Kids can be great fun – highly entertaining in their vigour and love of life, especially as active as they are in these summer months. However, sunburned kids are no fun for anyone. If a child in your care gets sunburned, he or she will let his or her displeasure known so it’s best to prevent them. Overall, it’s best to prevent sunburn for anyone as its side effects and consequences can be serious.
 
Here are some tips to prevent and, if it does happen – as accidents are wont to do when kids are involved - to treat sunburns, even for adults who accidentally have too much fun in the sun:
 

Keep safe in the sun:

Prevent sunburn with sunblockSigns of heat exhaustion include pale or red skin, dizziness, nausea, moist skin, weakness, exhaustion and a normal or raised body temperature – so when in hot climates, prevent heat-related emergencies with these tips:
  • Drink plenty of cool fluids — this is the most important step you can take.
  • Apply sunscreen (with SPF 15 or higher) as sunburned skin reduces the body’s ability to cool itself – apply sunscreen 15 to 30 minutes before sun exposure and 30 minutes after exposure begins, then reapply after kids have been swimming or sweating.
  • Look for shade to play in.
  • Know the humidex rating — it combines the temperature and humidity to indicate how hot, humid weather feels.
  • Take a lot of breaks in a cool or shady area to let your body cool off.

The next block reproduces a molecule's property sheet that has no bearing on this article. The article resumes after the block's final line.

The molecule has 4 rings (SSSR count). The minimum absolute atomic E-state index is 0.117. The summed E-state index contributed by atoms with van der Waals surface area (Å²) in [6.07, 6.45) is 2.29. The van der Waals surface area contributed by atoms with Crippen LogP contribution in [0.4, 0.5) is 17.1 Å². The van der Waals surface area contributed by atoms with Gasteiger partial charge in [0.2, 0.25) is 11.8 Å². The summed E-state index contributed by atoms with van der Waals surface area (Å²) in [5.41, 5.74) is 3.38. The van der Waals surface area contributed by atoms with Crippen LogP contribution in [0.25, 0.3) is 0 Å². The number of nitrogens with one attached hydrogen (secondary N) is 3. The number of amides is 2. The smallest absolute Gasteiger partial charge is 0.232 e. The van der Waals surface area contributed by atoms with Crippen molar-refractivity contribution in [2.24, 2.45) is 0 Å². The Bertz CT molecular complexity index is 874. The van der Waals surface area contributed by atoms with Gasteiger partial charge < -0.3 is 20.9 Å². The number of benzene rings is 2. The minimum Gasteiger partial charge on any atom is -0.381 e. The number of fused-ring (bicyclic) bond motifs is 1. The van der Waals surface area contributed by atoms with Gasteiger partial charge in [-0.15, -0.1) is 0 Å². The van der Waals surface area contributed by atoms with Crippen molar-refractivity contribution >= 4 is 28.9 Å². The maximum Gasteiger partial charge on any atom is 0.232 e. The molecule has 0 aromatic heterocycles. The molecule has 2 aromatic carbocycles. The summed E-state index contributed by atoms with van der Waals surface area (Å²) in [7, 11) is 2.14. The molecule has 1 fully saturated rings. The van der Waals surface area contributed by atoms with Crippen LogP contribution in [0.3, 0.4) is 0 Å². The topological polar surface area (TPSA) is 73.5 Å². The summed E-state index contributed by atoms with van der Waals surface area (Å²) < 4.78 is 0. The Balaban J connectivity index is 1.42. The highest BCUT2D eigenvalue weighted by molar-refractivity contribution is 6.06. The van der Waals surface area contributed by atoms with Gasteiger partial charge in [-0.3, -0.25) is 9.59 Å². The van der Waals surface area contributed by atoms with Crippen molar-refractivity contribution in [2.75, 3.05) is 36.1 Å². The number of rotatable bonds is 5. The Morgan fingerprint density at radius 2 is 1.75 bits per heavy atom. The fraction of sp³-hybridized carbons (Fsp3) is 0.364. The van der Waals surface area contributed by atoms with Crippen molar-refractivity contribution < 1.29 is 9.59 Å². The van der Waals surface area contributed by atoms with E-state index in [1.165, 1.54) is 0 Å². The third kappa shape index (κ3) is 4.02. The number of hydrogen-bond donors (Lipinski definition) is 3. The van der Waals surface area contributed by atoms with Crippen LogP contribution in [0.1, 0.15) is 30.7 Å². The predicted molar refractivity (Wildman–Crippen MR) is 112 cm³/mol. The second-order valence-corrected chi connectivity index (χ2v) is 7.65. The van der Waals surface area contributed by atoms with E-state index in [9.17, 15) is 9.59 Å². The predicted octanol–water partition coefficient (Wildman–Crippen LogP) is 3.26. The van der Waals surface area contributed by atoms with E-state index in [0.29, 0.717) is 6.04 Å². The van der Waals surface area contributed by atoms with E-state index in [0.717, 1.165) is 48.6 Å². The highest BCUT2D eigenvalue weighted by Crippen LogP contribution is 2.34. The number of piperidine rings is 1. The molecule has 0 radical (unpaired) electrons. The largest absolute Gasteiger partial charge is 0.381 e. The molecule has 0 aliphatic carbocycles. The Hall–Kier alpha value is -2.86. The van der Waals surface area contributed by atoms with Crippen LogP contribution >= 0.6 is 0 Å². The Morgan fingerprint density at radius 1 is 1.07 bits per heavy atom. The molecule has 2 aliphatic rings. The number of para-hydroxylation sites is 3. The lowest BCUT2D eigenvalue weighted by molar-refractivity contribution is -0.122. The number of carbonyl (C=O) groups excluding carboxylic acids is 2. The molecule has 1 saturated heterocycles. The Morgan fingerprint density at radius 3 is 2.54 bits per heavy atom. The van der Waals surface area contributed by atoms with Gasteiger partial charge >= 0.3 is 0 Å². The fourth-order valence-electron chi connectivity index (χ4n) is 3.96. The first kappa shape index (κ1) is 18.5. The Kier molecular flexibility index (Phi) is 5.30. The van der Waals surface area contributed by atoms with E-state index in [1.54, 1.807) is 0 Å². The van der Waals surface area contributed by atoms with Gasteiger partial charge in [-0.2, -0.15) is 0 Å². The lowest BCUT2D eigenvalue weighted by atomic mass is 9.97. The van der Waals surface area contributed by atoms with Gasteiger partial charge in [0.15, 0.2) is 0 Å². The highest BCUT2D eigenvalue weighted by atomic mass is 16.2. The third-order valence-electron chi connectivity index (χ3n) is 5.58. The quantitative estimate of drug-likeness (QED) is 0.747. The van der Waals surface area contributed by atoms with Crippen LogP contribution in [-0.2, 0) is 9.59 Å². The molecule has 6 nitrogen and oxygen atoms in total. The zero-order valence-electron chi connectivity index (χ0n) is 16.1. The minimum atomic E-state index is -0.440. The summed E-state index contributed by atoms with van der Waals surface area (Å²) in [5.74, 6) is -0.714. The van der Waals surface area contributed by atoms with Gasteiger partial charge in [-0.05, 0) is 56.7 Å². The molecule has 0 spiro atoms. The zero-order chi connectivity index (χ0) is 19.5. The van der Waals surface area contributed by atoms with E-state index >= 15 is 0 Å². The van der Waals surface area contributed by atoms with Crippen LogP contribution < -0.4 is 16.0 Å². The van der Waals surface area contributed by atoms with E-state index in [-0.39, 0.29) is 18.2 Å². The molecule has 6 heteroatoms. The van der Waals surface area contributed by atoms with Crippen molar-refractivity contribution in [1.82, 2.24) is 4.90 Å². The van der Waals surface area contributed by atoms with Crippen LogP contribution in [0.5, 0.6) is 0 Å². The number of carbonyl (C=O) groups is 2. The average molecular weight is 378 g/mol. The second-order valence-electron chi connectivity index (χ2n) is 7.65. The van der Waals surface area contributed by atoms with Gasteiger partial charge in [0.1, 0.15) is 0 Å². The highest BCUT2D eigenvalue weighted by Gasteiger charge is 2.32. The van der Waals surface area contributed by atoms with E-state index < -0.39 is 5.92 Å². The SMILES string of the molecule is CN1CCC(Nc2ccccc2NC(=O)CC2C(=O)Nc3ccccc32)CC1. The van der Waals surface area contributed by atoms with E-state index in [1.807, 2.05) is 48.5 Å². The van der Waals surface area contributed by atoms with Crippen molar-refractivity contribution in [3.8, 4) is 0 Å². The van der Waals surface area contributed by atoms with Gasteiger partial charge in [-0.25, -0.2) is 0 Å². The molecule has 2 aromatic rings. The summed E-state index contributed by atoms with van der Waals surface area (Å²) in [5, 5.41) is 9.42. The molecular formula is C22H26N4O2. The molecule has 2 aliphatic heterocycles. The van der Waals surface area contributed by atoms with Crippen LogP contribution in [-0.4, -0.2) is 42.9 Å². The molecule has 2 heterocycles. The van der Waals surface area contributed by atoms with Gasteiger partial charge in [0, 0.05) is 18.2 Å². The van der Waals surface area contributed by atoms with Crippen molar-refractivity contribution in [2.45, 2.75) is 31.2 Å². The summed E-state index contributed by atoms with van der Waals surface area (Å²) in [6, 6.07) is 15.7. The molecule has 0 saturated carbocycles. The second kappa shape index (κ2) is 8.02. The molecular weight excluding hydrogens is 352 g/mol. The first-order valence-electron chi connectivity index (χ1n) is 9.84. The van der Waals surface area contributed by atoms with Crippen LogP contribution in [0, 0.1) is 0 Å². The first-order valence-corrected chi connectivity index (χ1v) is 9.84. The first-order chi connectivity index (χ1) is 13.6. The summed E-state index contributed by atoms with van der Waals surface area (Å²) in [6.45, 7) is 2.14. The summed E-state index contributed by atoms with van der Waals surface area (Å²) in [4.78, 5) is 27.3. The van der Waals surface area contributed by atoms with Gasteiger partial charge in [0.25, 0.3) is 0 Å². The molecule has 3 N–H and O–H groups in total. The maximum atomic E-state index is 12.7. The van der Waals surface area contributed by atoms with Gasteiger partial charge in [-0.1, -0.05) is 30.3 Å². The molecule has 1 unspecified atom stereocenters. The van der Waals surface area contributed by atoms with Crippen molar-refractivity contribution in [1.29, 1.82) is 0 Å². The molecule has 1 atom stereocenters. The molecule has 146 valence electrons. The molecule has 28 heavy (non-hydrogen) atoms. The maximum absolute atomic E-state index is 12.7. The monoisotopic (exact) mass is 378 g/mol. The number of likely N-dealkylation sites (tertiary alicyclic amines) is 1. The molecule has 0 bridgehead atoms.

• Slow down your activities as it gets hotter and don’t work, exercise, or play for too long at a time (keep kids out of the sun during peak times)
  • Wear light, loose clothing and always wear a hat
 

What to do for sunburn:

 
It’s best to prevent sunburn but it can happen. Reddened skin, pain in the area of the burn and blistering are indicators of sunburn. If they do get sunburned:
 
  • Cover their skin with lightweight clothing and move them out of the sun and into the shade, or indoors if possible.
  • Encourage them to keep taking sips of cold water – give extra fluids for the next two to three days
  • Cool the skin by sponging it gently with cool water, or by soaking the sore skin in a cold bath or shower for no more than ten minutes. Repeat this if it helps ease soreness.
  • If the burn doesn't blister, then it is mild. Apply calamine lotion or after-sun lotion to help soothe the skin.
  • If the burn blisters or there is other skin damage, then it is severe and they’ll need to see a doctor.
  • When going outside, all sunburned areas should be fully covered to protect the skin from the sun until healed.
 
Seek emergency medical care if
  • a sunburn forms blisters or is extremely painful
  • your child has facial swelling from a sunburn
  • a sunburn covers a large area
  • your child has fever or chills after getting sunburned
  • your child has a headache, confusion, or a feeling of faintness
  • you see signs of dehydration (increased thirst or dry eyes and mouth)
 
Have first aid resources at your fingertips with the Canadian Red Cross First Aid App to have instant access to all safety information at any time, even without reception or an Internet connection.

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